There’s a lot of hyperventilating over augmented reality (AR) and virtual reality (VR) right now, but the truth is most of the current headsets are aimed at the consumer and entertainment markets, offering resolutions that are pretty sub par for commercial engineering and design applications.
Varjo Technologies, a Helsinki startup founded by former employees from Microsoft and Nokia, is trying to change that equation by delivering new levels of VR and Mixed Reality (XR) realism to help unleash the technologies for use in professional applications. Current VR headsets, like Microsoft’s Hololens or the Facebook-owned Oculus Rift, were designed and built with consumer price points in mind, thus they leverage technology used in mobile phones, which sacrifices quality and limits their resolution capabilities, according to Urho Konttori, CEO and founder of Varjo.
Varjo set out to tap higher-end micro display hardware and gaze tracking software algorithms to create a higher pixel VR/XR experience for the engineering and design community, among other professional segments. “If you want to see how things actually look, the only way to do that is in a lifelike fashion,” Konttori explains. “We’ve developed a clever engineering innovation using two different displays feeding into one pipeline to pump up resolutions to around 100 times what they are in headsets in today’s markets.”
Varjo worked with some of its biggest clients—global brands such as Airbus, Audi BMW, and Volkswagen—to optimize the company’s human-eye resolution VR/XR Bionic Display for their respective industries. The startup, which is also working with leading graphics chips manufacturers like NVIDIA and AMD to optimize its viewing experience, claims its display technology is capable of human-eye resolution.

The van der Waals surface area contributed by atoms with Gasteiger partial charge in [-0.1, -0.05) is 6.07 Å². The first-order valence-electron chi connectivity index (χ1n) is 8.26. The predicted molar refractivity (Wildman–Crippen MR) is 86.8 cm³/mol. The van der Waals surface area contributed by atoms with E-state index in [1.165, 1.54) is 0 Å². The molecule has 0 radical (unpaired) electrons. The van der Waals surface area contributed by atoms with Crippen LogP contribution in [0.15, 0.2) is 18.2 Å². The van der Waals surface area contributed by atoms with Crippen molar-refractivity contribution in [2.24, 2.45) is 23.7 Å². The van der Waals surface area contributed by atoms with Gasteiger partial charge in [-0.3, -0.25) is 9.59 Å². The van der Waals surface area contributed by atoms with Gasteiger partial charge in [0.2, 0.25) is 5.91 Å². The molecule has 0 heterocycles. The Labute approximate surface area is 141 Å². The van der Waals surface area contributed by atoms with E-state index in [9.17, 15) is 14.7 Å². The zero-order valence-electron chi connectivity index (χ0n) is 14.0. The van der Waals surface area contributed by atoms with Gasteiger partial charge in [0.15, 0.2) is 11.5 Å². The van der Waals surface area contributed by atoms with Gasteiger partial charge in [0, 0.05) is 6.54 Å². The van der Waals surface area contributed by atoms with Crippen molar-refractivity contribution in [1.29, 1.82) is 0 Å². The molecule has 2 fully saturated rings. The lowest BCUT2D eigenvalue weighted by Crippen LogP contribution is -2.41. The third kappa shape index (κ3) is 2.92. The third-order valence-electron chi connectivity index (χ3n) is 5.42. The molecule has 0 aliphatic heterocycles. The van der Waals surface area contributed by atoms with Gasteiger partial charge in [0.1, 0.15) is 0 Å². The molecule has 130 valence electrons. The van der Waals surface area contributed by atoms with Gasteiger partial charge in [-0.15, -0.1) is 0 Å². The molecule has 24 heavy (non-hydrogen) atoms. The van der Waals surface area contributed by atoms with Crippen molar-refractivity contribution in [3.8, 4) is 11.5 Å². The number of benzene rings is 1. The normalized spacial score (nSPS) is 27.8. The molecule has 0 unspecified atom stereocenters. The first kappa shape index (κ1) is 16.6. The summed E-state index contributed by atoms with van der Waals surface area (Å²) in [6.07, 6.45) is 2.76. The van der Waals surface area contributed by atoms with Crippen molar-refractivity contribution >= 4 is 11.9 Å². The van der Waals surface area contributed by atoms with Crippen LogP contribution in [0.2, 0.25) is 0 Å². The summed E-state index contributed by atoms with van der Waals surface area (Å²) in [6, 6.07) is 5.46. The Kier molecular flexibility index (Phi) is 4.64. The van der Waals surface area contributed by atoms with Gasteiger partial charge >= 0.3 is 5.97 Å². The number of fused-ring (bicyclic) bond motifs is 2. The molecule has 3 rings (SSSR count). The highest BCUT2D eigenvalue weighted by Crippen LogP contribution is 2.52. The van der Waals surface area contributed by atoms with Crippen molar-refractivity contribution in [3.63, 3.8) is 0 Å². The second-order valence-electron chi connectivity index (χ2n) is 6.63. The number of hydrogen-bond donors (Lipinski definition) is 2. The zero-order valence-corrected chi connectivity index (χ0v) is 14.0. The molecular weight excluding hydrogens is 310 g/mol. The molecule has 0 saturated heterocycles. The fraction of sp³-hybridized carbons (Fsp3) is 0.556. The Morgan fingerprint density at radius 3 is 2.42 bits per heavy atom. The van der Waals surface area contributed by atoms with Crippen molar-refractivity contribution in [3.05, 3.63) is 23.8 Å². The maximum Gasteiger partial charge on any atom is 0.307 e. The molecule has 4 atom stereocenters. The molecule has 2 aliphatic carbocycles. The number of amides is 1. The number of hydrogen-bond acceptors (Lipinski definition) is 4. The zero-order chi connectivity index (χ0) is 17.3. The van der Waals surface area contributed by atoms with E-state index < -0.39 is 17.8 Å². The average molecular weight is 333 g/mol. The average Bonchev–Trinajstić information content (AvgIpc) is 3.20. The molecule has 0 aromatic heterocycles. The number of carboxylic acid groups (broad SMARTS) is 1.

Konttori says professional designers and engineers have been trying to use VR for at least two decades to speed up their design and prototyping processes, but have had limited success as the technology wasn’t powerful enough to depict changes on car surfaces instantly, for example, or to display lighting and reflections in any meaningful, lifelike way. “If you can’t see that detail, if you can’t see a reflection or a sharp defining light, you can’t really use it,” he says. “We wanted to push for human eye resolution so VR/XR becomes a real tool for the design process in the automotive industry and for all types of engineering.”
With the Varjo VR/XR Bionic Display, engineers get a higher pixel density display on their VR headset, allowing them to view a split line in a car, for example, to see exactly how it will look as opposed to viewing a pixeled matrix that doesn’t look like a real image, he says. To mimic how the human eye works, the company is marrying a super resolution micro display similar to what is used in a high-end DSLR camera’s view finder with a traditional display that simulates the peripheral vision. Eye tracker and graze tracking software coordinate the two to achieve the ultra-clear view that matches human eye resolution.
Varjo is shipping alpha prototypes to customers and plans to release a commercial version of the headset in 2018. Pricing is not finalized, but Konttori says to expect it to land in the $5,000 to $10,000 range per head set. The company is also working with leading CAD vendors and middleware providers to evolve their software to support the new high-resolution head set.
In industries like aerospace and automotive, which have already invested in space-consuming and expensive simulation systems and CAVES, Konttori expects the Varjo VR/XR Bionic Display to be a game changer. “With human eye resolution, it’s now possible to replace those systems for a VR headset,” he says. “The ability to free designers from the restrictions of two dimensional views to see their designs as they will look when finished in the real world is a groundbreaking moment.”
Watch this video to hear Konttori’s presentation on how human-eye resolution VR technology will change the market for design professionals.